When the sun shines in October driving through the Adirondacks can be gorgeous:
Then on Sat. drove North for 5 hours to Rhinebeck for tennis with S&J, Alen & Hazel, Prosciutto+figs drizzled with raw comb honey. Alen’s famous Irish oatmeal and Burket croissants were eaten for breakfast Sunday before more tennis and then the 11 hour drive home while finishing a good 11 CD book of Isabel Allende: “Daughter of Fortune” about Valparaiso and the California gold rush of 1849.
The remaining 9 out of 10 hide in little cracks or in empty comb cells. If I turn one over a bee eagerly grabs it by the legs (as in the picture above) and flies off with it, but if they are right way up the beetles have too hard a shell for the bees to be able to do anything.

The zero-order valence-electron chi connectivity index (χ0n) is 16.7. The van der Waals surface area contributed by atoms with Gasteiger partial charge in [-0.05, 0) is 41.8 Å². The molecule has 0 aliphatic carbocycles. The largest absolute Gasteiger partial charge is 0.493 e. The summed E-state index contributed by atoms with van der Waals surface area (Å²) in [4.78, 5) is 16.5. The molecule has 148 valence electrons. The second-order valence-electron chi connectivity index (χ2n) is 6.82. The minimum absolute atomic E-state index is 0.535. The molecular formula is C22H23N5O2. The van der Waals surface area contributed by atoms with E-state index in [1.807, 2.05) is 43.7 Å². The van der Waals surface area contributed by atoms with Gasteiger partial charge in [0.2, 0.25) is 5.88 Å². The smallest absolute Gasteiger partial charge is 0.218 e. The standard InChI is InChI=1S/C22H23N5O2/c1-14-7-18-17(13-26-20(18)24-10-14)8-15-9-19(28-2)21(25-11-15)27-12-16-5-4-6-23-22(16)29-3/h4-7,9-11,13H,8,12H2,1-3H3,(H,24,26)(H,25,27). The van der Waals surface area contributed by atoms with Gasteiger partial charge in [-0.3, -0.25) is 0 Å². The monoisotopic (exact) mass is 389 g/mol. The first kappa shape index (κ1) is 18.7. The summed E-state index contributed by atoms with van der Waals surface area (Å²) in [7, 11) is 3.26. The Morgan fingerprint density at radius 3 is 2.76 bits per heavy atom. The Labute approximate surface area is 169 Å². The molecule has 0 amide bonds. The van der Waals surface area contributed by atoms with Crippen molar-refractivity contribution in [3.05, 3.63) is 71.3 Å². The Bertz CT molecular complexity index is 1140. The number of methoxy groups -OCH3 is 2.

Now that the temperature is getting too cool for them to want to fly much I have to lay a stick bridge so they can get back into the hive after I’ve knocked off a big bunch from the lid when I go into the hive to chase the beetles. Once one crosses the bridge she’s quickly followed by the hundred or more stumbling around in the weeds.
I don’t know if they are practicing clustering to keep warm for winter but they are up to something. I put my ear to each level of the hive and hear quite a different buzz from each one but don’t know what they’re trying to tell me yet. The cluster on the left below was hanging from a honey comb frame I’d removed while looking for beetles. It was from the top box so the queen should not have been there.